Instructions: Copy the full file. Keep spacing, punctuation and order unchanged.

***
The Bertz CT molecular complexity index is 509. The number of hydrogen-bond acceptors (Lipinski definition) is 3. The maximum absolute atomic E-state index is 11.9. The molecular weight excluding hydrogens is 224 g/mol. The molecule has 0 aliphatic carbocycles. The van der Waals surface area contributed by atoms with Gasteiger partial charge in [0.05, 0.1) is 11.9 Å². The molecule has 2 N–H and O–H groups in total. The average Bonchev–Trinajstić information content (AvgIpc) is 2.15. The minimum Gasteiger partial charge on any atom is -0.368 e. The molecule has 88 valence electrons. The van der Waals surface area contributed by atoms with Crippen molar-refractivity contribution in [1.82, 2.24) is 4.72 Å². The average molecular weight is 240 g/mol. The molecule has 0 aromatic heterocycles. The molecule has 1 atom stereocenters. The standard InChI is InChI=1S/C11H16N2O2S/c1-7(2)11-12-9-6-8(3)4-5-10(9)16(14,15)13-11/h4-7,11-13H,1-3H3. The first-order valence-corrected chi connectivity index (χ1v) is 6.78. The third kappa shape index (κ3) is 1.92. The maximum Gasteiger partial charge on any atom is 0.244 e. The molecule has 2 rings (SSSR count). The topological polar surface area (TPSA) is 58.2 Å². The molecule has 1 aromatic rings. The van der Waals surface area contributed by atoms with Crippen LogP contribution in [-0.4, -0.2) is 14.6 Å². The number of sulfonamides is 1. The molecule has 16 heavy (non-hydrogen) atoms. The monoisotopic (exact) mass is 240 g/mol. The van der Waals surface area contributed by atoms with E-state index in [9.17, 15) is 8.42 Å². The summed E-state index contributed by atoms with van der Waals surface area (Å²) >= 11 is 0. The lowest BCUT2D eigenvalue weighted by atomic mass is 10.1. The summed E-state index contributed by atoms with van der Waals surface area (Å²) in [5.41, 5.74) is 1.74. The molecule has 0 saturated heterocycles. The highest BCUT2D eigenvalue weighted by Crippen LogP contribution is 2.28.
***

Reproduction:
The Bertz CT molecular complexity index is 509. The number of hydrogen-bond acceptors (Lipinski definition) is 3. The maximum absolute atomic E-state index is 11.9. The molecular weight excluding hydrogens is 224 g/mol. The molecule has 0 aliphatic carbocycles. The van der Waals surface area contributed by atoms with Gasteiger partial charge in [0.05, 0.1) is 11.9 Å². The molecule has 2 N–H and O–H groups in total. The average Bonchev–Trinajstić information content (AvgIpc) is 2.15. The minimum Gasteiger partial charge on any atom is -0.368 e. The molecule has 88 valence electrons. The van der Waals surface area contributed by atoms with Crippen molar-refractivity contribution in [1.82, 2.24) is 4.72 Å². The average molecular weight is 240 g/mol. The molecule has 0 aromatic heterocycles. The molecule has 1 atom stereocenters. The standard InChI is InChI=1S/C11H16N2O2S/c1-7(2)11-12-9-6-8(3)4-5-10(9)16(14,15)13-11/h4-7,11-13H,1-3H3. The first-order valence-corrected chi connectivity index (χ1v) is 6.78. The third kappa shape index (κ3) is 1.92. The maximum Gasteiger partial charge on any atom is 0.244 e. The molecule has 2 rings (SSSR count). The topological polar surface area (TPSA) is 58.2 Å². The molecule has 1 aromatic rings. The van der Waals surface area contributed by atoms with Crippen LogP contribution in [-0.4, -0.2) is 14.6 Å². The number of sulfonamides is 1. The molecule has 16 heavy (non-hydrogen) atoms. The monoisotopic (exact) mass is 240 g/mol. The van der Waals surface area contributed by atoms with E-state index in [9.17, 15) is 8.42 Å². The summed E-state index contributed by atoms with van der Waals surface area (Å²) >= 11 is 0. The lowest BCUT2D eigenvalue weighted by atomic mass is 10.1. The summed E-state index contributed by atoms with van der Waals surface area (Å²) in [5.41, 5.74) is 1.74. The molecule has 0 saturated heterocycles. The highest BCUT2D eigenvalue weighted by Crippen LogP contribution is 2.28.